Find all of the information you need on fiber, in one place.
Getting Enough?Men and women of all ages need different amounts of fiber. Chances are you aren't getting enough - find out here.
Fiber Rich FoodsAdding more fiber to your diet is easy. Visit this section to see what fiber rich foods to incorporate into your daily routine.
A general recommendation for adults is 25-35 grams of dietary fiber per day. Children need fiber too, different amounts depending on the child's age and how much they eat. The chart below shows specific recommendations, however, it is not practical or necessary for most people to be counting fiber daily. Just know what foods are good sources of fiber and enjoy eating those more often!
When increasing the fiber in your diet, start gradually. Too much fiber too quickly can cause discomfort. To try a fibre tracker tool, click here.
Remember to drink plenty of fluids daily with a high fiber diet (i.e. juice, milk, soup and especially water). Fluids help your body to use fiber properly.
Here are some quick and easy ways to boost your fiber intake:
1. Start your day with a fiber-rich cereal: oat bran, bran flakes or oatmeal.
2. Top off your high-fiber cereal with a scoop of raisins, a sliced banana or some orange sections.
3. Take a high-fiber bran or oatmeal muffin to lunch. It's even better if it contains fruit like apples, apricots, raisins or dates.
4. Fiber-boost your salads with carrots, apple slices, dried fruit, raw broccoli and cauliflower pieces, chickpeas (garbanzo beans), kidney beans or All-Bran buds.
5. Choose whole grain breads as often as possible.
6. Load up your plate with extra vegetables.
7. Work some beans and peas into your meals.try split pea soup, baked beans, three-bean salad or chili.
8. Try hummus (chickpea spread) in a pita pocket; have lima beans for dinner.
9. Add green peas to casseroles, stir-fry meals, rice or noodles.
10. Boost the fiber in casseroles and mixed dishes by tossing in a handful of oat bran, wheat bran or a crunchy high-fiber cereal.
11. Snack on fiber-filled fruits: pears, raspberries, apples, oranges, nectarines and bananas.
12. Have a sweet tooth? Cookies such as sultana raisin cookies or fig bars offer some fiber. A real winner is a homemade oatmeal and raisin cookie.
13. When a recipe calls for 1 cup of flour, use 2/3 cup white flour and 1/3 cup oat bran or whole wheat flour.
14. Whenever possible, for maximum fiber, eat the whole fruit or vegetable (including its skin).
* Increase the fiber in your diet slowly. Eat fiber often to reduce gas and bloating.
* Drink at least six to eight cups (2 L) of fluid such as water, juice, milk, or soup each day. Fiber holds fluid, which keeps stools soft.
* Eat regular meals and snacks to keep food moving through your bowel.
* Establish a routine and allow enough time for bowel movements.
* Exercise - physical activity promotes regular bowel function. Increase the Fiber in Your Diet * Choose whole grain breads, cereals and crackers, whole wheat pasta, bulgur, quinoa and brown rice.
* Eat a high fiber cereal every day, either on its own or with another favourite cereal.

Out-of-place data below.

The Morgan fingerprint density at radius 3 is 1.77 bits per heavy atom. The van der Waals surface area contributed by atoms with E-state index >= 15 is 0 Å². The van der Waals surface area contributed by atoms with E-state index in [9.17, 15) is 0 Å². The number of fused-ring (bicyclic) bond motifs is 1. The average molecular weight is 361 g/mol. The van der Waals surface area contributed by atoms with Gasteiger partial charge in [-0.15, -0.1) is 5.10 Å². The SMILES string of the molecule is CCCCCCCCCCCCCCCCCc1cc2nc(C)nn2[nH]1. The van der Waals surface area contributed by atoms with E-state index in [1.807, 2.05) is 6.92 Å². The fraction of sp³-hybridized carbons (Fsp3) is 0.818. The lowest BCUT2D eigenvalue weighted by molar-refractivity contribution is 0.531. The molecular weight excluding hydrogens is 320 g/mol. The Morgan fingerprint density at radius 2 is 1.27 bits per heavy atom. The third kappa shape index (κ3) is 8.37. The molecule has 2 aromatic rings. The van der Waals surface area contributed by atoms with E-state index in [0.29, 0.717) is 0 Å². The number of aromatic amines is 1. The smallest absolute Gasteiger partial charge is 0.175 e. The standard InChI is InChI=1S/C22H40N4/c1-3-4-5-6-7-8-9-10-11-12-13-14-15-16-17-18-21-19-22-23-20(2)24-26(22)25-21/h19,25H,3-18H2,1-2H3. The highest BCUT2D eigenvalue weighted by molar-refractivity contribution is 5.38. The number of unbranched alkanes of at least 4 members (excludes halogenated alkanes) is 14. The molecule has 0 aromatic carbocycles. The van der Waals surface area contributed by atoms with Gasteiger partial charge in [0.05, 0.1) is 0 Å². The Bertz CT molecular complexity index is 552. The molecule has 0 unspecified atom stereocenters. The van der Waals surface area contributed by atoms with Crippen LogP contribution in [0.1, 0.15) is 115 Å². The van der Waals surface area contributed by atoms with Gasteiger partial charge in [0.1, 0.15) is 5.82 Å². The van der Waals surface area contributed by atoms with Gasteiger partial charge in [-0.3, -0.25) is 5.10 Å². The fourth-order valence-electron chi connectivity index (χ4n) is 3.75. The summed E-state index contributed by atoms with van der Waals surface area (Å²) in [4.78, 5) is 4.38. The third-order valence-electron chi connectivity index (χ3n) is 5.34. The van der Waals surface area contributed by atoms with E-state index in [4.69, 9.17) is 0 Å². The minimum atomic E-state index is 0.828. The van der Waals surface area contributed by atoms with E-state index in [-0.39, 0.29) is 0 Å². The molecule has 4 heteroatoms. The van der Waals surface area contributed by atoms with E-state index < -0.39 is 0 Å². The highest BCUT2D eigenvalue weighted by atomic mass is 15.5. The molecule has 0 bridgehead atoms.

* Add bran or wheat germ to hamburger patties, coating mixes, casseroles, cookies, cereals, or eat a high fiber cereal every day, either on its own or mixed with another cereal.
* Replace half the flour in baking with whole wheat or oat flour.
* Add raisins, bananas, or strawberries to your cereal.
* Add fruit to muffins and cookies.
* Choose vegetables or fruit at every meal and snack. A Food Guide serving is 1/2 cup (125 mL) or one whole vegetable or fruit. Eat the skins or peels where appropriate.
* Use prunes or prune juice in small amounts. Prunes and prune juice contain a natural laxative. Don't use them too often or in large amounts as they may cause a lazy bowel.
* Eat more legumes, such as cooked dried peas, beans, and lentils.
* Add kidney beans, chickpeas, and lentils to casseroles, salads, and spaghetti sauce.
* Use extra vegetables in casseroles, on pizza, or in salads. Add carrots, green peppers, broccoli, spinach, corn, or peas to your recipes.
* Enjoy stir-fried vegetables more often.
* Add 1 to 2 tbsp. (15-30 mL) ground flaxseed to cereal, applesauce, pudding, or in juice. Bulk up with these 10 tips for increasing your fiber intake.
* Start slowly, add a little each day and build up to the recommended level. Simultaneously, add more water to your diet.
* Eat vegetables and fruit raw whenever possible. Boiling them too long, for example, can cause up to one-half of the fiber to be lost in the water. Steam or stir-fry them if you have to cook.
* Pureeing doesn't destroy fiber, but juice does not have the fiber of the whole fruit if the pulp has been strained away.
* Always start your day with a bowl of high-fiber cereal -- one that has five or more grams per serving.
* Put fresh fruit on top of your high-fiber cereal to add another 1 g or 2 g of fiber.
* Buy and eat only whole grains. The operative word is "whole." Look for it on the ingredient panel. Wheat bread doesn't mean whole-wheat bread. On average, a slice of whole-wheat bread has 2 g to 3 g of fiber. Choose whole- wheat pasta instead of white, etc.
* Add beans to salads, soups and stews.
* Add bran cereal to muffins, breads and casseroles. Substitute oat bran for one-third of the all-purpose flour in baking.
* When you eat out, ask for fresh fruit instead of dessert.
* Have fruit or fresh vegetables for between-meal snacks.
Fiber Supplements and Laxatives
* Concentrated fiber sources such as Metamucil or plain Prodiem are safe to use regularly. Start with a half or quarter dose and increase gradually. Drink lots of fluids.
* Commercial laxatives should not be used long-term. Some laxatives can damage the bowels.
* See your doctor if constipation is a big problem for you or if you notice a change in your usual bowel pattern.